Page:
Tales like Sennacherib’s military disaster are included in this chronicle of early bio-warfare because the long observed relationship between infestations of vermin and thwarted invasions suggested the idea of praying to gods to send swarms of rodents, and probably gave people the idea of deliberately trying to turn other noxious creatures against enemies. And, in fact, as the following episodes show, a remarkable variety of creatures from the animal and insect world were recruited to achieve victory in the ancient world.


Mice were not the smallest animal allies in waging biological war. One of the biblical Ten Plagues of Egypt was an infestation of lice that “bugged” both animals and humans (lice can carry typhus). That fortuitous infestation was attributed to Yahweh, but there is plenty of evidence from ancient texts that other insects, such as stinging bees, hornets, wasps, and scorpions (venomous arthropods), were purposefully used in wartime as agents for both offense and defense. Simply by doing what came naturally, these tiny creatures could inflict damage and chaos far beyond their bodily dimensions.

Insects, with their sharp stingers, chemical poisons, and a propensity to defend and attack, have long “served as models for man to emulate in . . . the art of warfare,” commented the military historian and entomologist John Ambrose. Bees were admired in antiquity as producers of honey, but they were also respected as aggressive creatures “of exceedingly vicious disposition.” In one of the earlier examples of borrowing weapons from nature’s armory, we saw how a relatively primitive tribe in Asia Minor decimated Pompey’s Roman army by setting out toxic honeycombs. As Pliny noted, the baneful honey was the bees’ defensive weapon against human greed. But the honeybees themselves—and wasps and hornets (the largest species of wasps)—were armed with stingers. Swarms had been known to invade cities, forcing entire populations to relocate. Such a disaster had befallen the residents of Phaselis (central Turkey), and the people of Rhaucus, in Crete, had to abandon their city when copper-colored killer bees from Mount Ida arrived in great swarms.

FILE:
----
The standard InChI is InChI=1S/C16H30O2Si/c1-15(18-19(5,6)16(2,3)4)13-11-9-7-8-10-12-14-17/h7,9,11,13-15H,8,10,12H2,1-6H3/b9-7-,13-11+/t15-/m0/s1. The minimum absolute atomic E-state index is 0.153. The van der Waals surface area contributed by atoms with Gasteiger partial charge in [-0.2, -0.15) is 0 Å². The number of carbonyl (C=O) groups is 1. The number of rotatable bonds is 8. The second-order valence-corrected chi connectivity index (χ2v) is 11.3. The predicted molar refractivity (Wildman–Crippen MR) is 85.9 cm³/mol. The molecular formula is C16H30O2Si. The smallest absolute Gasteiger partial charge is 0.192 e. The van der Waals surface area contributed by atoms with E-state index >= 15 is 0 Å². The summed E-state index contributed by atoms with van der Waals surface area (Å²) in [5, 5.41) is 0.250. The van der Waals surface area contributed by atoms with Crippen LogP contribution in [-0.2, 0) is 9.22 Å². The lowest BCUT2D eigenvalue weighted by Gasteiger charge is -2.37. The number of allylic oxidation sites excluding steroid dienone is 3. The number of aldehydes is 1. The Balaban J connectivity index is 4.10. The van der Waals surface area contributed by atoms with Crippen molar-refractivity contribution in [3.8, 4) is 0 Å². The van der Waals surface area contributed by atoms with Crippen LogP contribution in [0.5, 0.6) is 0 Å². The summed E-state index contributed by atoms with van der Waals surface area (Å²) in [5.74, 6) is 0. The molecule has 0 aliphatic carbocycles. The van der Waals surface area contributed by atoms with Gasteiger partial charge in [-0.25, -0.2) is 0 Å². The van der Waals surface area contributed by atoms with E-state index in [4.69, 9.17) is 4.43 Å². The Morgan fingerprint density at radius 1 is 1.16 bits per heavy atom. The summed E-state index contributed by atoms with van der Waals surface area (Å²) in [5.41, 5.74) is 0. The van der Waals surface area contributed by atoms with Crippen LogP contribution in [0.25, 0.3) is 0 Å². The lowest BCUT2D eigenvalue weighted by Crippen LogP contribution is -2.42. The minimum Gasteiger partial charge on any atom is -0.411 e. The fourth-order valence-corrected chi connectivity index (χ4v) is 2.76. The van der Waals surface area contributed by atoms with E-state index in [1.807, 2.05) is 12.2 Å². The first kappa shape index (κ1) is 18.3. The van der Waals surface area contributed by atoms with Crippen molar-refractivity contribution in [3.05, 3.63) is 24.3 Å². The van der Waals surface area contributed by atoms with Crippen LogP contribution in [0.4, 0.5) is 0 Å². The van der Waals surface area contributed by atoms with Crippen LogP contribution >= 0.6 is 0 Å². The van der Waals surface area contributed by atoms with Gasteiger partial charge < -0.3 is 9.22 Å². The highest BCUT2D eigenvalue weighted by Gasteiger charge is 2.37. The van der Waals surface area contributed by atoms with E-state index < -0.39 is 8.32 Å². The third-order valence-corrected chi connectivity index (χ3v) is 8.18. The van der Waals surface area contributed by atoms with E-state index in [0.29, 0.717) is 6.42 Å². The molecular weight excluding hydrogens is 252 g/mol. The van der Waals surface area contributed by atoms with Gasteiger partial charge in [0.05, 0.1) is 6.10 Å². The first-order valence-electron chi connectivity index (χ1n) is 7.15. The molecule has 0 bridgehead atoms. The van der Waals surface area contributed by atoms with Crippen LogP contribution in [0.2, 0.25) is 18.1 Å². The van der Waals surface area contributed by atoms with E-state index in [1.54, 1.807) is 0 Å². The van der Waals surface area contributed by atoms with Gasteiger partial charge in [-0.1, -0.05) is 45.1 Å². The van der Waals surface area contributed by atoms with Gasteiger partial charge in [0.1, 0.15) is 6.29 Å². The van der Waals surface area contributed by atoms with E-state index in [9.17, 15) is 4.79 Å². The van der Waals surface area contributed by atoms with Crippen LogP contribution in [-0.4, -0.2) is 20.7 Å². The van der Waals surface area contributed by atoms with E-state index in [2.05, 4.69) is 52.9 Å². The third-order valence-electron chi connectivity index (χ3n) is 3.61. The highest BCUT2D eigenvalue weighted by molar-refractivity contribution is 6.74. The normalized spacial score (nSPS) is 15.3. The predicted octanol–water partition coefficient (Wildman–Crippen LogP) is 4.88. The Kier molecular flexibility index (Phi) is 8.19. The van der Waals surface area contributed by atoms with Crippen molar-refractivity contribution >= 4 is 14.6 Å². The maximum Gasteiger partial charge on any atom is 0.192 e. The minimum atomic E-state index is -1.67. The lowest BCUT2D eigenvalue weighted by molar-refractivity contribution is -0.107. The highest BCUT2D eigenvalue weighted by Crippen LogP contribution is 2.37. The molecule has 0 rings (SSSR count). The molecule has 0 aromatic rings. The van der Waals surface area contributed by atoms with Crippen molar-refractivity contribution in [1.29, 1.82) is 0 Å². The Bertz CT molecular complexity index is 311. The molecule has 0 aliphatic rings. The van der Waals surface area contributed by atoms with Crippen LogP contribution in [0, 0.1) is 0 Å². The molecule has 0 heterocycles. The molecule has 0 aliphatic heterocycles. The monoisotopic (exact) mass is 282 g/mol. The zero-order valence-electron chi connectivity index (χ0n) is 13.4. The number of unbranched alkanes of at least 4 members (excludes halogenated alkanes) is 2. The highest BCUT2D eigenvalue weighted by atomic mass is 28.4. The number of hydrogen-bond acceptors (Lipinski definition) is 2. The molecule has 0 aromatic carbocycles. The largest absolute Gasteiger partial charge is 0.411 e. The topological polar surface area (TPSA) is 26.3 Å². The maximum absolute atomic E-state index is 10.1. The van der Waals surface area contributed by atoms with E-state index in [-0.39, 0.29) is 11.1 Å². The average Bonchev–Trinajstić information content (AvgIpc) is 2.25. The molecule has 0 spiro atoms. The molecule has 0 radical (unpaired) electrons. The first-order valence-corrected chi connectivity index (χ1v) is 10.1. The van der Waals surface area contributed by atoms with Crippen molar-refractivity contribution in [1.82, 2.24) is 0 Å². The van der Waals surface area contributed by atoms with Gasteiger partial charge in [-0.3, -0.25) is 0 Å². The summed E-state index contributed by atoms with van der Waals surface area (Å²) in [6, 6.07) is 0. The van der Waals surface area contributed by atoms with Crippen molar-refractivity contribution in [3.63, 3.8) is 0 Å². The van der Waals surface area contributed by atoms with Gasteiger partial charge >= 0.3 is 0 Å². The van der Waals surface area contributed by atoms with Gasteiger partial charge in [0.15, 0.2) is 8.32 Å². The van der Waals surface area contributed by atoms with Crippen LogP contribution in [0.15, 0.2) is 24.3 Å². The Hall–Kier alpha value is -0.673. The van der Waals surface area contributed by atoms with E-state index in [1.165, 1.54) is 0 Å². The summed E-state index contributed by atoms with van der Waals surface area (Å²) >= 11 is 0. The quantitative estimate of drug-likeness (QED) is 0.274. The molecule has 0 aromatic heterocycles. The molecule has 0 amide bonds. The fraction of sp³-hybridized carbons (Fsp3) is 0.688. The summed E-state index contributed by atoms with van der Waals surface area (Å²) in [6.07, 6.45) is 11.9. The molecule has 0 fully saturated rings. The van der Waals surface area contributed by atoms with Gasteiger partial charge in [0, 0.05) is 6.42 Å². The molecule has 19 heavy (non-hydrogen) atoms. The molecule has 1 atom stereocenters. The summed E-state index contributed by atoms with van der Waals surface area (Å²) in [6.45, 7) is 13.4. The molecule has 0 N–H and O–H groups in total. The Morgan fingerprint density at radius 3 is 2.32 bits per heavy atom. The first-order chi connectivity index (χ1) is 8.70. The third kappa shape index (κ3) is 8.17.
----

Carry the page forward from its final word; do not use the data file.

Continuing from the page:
Why not hurl entire hives filled with enraged, venomous insects at an enemy? The painful stings would send any army into wild confusion and retreat, and massive numbers of stings could be fatal. According to folk belief cited by Pliny, it took only twenty-seven hornet stings to kill a man (in fact, even one sting can cause death in individuals who are sensitive to the venom).